The skills covered on the SAT are hard to master, but they’re hardly voluminous. A single high school course contains more information and concepts than the SAT measures. (By contrast, the gaokao has, reportedly, been known to test students on made-up trivia like the difference between saying “my pleasure” and “it’s my pleasure.”) But the test prep programs in China, and elsewhere, don’t tell parents that. They often recommend prep programs that take up almost as much time as does school itself – because they pretend that the SAT covers an entire curriculum.
Students can spend entire weekends, or entire summers, at “cram schools” where they memorize questions – some of which may be stolen, as we saw in the lamentable scam in Korea last month – as if each one is a discrete concept that must be learned on its own, rather than a skills that can be applied as needed when certain test questions arise.
This approach can be effective: many students end up with astronomical SAT scores. But you would too if you spent 500 hours studying in one summer. The point is, the reward-to-effort ratio is vanishingly small, especially when you consider that a 20- or 30-point advantage over a student who studied more efficiently is negligible in the eyes of the colleges.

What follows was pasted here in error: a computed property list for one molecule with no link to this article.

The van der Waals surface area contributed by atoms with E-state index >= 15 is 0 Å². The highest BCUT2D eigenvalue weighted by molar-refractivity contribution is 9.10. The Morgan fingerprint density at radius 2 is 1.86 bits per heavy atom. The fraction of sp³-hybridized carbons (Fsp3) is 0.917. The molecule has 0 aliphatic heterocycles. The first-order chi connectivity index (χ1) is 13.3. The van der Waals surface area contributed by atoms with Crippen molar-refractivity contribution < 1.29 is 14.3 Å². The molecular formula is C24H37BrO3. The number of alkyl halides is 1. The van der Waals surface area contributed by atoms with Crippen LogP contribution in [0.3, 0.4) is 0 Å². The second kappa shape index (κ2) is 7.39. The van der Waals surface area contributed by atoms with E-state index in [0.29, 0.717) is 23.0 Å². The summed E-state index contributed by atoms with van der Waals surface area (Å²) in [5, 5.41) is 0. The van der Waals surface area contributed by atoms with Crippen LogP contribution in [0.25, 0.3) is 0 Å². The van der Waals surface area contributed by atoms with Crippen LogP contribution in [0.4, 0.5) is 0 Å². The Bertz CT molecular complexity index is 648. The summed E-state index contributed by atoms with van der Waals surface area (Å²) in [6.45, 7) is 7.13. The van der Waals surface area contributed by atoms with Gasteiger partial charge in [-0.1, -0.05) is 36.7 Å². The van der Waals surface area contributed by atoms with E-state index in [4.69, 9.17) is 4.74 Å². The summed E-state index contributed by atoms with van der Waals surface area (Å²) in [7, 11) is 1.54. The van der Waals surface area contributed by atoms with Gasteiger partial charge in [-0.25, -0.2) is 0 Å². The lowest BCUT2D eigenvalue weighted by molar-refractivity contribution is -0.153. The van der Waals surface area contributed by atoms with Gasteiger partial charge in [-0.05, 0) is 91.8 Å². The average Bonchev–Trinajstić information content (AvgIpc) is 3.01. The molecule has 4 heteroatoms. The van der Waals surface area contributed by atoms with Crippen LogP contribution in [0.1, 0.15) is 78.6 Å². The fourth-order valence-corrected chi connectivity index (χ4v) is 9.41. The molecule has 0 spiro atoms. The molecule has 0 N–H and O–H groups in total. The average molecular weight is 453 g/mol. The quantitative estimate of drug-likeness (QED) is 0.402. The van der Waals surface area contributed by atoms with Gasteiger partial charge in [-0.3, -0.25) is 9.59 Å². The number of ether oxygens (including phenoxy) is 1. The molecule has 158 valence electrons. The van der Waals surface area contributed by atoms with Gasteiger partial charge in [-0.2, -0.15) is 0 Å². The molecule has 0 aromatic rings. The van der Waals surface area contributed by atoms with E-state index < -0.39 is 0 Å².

And that’s where unfamiliarity with the U.S. educational culture becomes truly lamentable: the SAT is a straightforward exam that carries some weight in the application process. But it’s no gaokao, and the contents of the SAT are limited and transparent. Treating it as anything else can turn the SAT into a burden that robs students of valuable free time, infringes on their studies and their activities, and gives rise to opportunism that betrays the value of the liberal American education that rightly populates the dreams of so many students who want nothing more than to learn, succeed, and do right by their families.
So worthy are these goals that no one can blame students for going to goakao-esque lengths to master the SAT. But, my hope is that as successive generations of Chinese students go through the American application process and, ultimately, graduate from American colleges, they will bring back to China a more sober understanding of what American colleges are and are not looking for.
Are they looking for the drive, determination, and focus that the gaokao requires? Absolutely. Are they looking for savvy, intellectually creative students who want to develop themselves in ways that a single exam could never measure? Absolutely. This is the lesson – more so than anything asked of the SAT or the gaokao – that will serve Chinese students better than any all-night study session will.
Josh Stephens is ArborBridge’s Director of International Development. He can be reached at [email protected]